Toyota Doubts All-Battery EVs Will Be the Future

Akio Toyoda, Chairman of Toyota Motor Corp., recently voiced his belief that battery electric vehicles (EVs) will only capture up to 30% of the automotive market share.

Toyoda, the grandson of Toyota’s founder, emphasized the importance of offering a range of vehicle types, including hybrids, hydrogen fuel cells, and traditional fuel-burning cars, particularly in light of the global energy disparity.

During a business event this month, Toyoda highlighted the fact that a billion people worldwide live without electricity. He argued that restricting vehicle options to expensive electric cars could limit the ability to travel for many. According to Toyoda, as reported on Toyota’s media platform, “Customers — not regulations or politics — should make that decision,” noted Bloomberg.

Toyota, the world’s leading car manufacturer, has faced criticism for lagging in the transition to electrified vehicles. However, the company defends its strategy, citing its pioneering work in hybrid technology, hydrogen power, and a broader approach as ultimately beneficial for business, customers, and the environment. Seems like Toyota is gaslighting consumers that all-battery EVs won’t be the future.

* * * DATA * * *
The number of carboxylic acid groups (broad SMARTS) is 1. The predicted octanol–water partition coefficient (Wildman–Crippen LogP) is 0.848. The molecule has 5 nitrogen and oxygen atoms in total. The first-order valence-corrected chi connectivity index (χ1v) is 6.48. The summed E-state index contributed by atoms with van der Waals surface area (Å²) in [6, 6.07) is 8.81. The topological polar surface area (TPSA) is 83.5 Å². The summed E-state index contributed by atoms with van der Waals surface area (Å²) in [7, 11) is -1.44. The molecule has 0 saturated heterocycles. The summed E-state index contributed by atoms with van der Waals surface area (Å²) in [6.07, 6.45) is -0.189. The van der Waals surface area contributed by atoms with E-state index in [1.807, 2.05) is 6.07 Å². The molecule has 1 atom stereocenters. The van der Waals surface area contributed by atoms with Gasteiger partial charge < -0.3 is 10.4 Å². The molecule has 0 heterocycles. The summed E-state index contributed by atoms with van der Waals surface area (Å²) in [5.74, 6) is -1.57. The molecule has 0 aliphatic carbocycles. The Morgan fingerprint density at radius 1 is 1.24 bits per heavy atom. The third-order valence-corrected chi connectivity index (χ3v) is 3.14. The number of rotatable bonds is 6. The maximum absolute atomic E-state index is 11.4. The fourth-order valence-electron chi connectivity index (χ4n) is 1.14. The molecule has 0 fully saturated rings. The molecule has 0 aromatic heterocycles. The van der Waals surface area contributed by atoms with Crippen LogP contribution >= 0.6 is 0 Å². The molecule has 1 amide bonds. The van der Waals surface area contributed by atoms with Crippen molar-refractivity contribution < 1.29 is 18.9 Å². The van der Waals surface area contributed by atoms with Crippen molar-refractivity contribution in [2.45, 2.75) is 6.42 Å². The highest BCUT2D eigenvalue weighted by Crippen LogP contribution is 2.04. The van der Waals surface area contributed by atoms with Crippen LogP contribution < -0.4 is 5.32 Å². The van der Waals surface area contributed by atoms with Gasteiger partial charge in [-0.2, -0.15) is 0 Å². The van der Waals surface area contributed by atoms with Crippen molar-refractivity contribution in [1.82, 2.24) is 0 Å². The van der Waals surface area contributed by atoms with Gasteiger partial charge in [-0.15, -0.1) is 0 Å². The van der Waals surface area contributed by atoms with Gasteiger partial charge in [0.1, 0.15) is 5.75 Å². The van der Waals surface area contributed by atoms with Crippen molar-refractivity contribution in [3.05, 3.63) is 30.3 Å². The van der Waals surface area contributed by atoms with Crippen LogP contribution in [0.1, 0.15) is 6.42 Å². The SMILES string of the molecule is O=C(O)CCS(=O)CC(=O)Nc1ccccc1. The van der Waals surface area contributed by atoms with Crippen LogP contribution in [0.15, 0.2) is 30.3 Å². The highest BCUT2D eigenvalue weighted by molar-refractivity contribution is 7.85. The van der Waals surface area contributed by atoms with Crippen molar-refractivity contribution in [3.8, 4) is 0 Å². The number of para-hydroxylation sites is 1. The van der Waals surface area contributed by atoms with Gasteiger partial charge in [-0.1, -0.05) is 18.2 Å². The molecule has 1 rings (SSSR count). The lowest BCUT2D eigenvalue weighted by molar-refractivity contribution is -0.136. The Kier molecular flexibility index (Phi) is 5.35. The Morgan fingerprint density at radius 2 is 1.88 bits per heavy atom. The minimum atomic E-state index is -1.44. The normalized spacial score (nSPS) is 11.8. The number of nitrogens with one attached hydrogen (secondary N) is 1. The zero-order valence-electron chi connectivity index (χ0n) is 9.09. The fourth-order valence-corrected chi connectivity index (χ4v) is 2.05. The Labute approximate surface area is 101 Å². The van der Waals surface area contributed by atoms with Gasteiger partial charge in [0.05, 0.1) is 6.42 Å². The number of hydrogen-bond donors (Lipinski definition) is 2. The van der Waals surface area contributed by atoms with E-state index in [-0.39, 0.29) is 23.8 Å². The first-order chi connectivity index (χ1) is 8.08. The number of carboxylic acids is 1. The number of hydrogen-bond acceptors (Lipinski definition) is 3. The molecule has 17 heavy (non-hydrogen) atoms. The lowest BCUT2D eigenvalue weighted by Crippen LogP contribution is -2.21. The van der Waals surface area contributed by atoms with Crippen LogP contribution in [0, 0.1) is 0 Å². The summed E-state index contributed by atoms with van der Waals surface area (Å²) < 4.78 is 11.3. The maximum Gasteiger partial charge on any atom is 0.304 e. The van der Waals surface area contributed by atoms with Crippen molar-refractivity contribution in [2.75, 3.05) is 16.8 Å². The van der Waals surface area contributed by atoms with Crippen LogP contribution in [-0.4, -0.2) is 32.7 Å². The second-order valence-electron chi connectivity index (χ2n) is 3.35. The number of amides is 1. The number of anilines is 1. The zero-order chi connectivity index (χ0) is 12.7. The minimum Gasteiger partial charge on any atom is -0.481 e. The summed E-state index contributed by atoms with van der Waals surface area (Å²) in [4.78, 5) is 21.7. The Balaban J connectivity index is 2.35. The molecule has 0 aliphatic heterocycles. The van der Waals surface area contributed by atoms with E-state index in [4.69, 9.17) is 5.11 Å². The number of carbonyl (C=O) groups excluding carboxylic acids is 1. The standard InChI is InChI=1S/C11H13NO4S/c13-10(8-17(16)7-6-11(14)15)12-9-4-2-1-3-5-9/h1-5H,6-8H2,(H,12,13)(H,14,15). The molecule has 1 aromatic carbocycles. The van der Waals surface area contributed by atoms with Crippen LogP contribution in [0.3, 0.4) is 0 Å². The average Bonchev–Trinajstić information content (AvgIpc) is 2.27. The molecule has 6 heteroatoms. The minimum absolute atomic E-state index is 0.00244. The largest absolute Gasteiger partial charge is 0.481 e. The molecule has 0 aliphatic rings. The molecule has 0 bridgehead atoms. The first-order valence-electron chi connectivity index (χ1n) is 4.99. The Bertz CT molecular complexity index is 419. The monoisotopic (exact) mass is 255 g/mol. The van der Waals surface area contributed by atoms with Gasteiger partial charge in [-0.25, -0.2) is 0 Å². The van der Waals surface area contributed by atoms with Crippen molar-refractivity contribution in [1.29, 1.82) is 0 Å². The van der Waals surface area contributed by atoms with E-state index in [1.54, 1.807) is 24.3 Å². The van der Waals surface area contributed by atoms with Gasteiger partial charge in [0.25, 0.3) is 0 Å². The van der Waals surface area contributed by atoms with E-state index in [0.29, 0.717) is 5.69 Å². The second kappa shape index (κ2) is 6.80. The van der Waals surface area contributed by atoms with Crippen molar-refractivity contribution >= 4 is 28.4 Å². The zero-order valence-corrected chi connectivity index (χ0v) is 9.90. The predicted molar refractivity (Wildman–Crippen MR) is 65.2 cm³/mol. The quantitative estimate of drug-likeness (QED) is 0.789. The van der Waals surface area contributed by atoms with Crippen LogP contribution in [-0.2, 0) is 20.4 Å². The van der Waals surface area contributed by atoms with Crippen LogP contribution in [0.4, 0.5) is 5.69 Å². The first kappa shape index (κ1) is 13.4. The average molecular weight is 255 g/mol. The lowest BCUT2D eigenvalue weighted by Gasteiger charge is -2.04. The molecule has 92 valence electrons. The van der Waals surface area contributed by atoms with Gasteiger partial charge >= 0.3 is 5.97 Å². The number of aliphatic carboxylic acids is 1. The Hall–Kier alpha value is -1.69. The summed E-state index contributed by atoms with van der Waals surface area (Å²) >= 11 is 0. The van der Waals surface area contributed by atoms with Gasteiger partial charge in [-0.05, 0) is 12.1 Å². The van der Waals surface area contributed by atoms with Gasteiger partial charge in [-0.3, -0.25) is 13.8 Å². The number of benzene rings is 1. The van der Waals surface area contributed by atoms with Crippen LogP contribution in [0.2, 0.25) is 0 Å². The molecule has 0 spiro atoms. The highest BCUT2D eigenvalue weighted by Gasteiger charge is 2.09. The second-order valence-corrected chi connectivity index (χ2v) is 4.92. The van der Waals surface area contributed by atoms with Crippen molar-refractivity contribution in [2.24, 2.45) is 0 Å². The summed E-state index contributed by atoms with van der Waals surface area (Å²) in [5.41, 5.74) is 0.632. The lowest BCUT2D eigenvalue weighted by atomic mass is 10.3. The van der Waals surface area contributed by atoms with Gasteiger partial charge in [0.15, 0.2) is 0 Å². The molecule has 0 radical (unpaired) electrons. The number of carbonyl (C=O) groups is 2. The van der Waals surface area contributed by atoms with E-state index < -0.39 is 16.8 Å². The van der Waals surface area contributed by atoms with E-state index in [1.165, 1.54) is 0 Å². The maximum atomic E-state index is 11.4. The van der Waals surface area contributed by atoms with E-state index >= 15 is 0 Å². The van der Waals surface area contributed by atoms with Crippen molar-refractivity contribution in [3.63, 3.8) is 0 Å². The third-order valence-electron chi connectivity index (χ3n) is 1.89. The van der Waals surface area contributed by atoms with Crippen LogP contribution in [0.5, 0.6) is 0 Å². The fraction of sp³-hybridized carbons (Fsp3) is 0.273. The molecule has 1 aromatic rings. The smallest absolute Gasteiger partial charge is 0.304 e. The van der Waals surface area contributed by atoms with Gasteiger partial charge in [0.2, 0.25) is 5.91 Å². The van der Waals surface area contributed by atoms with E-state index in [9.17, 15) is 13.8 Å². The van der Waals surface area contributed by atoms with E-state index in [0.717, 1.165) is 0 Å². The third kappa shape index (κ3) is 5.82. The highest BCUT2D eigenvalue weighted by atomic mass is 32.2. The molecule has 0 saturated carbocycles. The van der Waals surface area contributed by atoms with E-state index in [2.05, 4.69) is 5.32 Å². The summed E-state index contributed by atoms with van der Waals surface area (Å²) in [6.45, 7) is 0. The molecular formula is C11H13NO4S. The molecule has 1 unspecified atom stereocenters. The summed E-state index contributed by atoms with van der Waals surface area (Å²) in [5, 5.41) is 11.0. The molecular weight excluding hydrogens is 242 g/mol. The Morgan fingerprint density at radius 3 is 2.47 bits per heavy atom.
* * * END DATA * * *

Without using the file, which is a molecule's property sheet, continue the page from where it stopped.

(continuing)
Earlier this month, Toyoda announced a new initiative to develop combustion engines, reinforcing his view that “Engines will surely remain.” The context of his remarks, whether about new car sales or existing vehicles, was not specified.

A forecast by BloombergNEF predicts that EVs will constitute 75% of new car sales and 44% of passenger vehicles on the road by 2040. Despite this, Toyoda has long advocated for a “multipathway approach,” suggesting that customers should have the choice of powertrain that best suits their needs, and implying that the shift to EVs might not be as rapid as expected.

In line with this approach, Toyota’s Chief Executive Officer, Koji Sato, committed last year to selling 1.5 million battery EVs annually by 2026, and increasing this to 3.5 million by 2030.

Toyota has long been stressing hybrid-EV solutions, instead of all-battery EVs. The company’s oddly-named bZ4X has yet to make strides in the market.

What do you think? Is Toyota so far behind in the EV revolution that it continues to hold onto its gas car and hybrid model?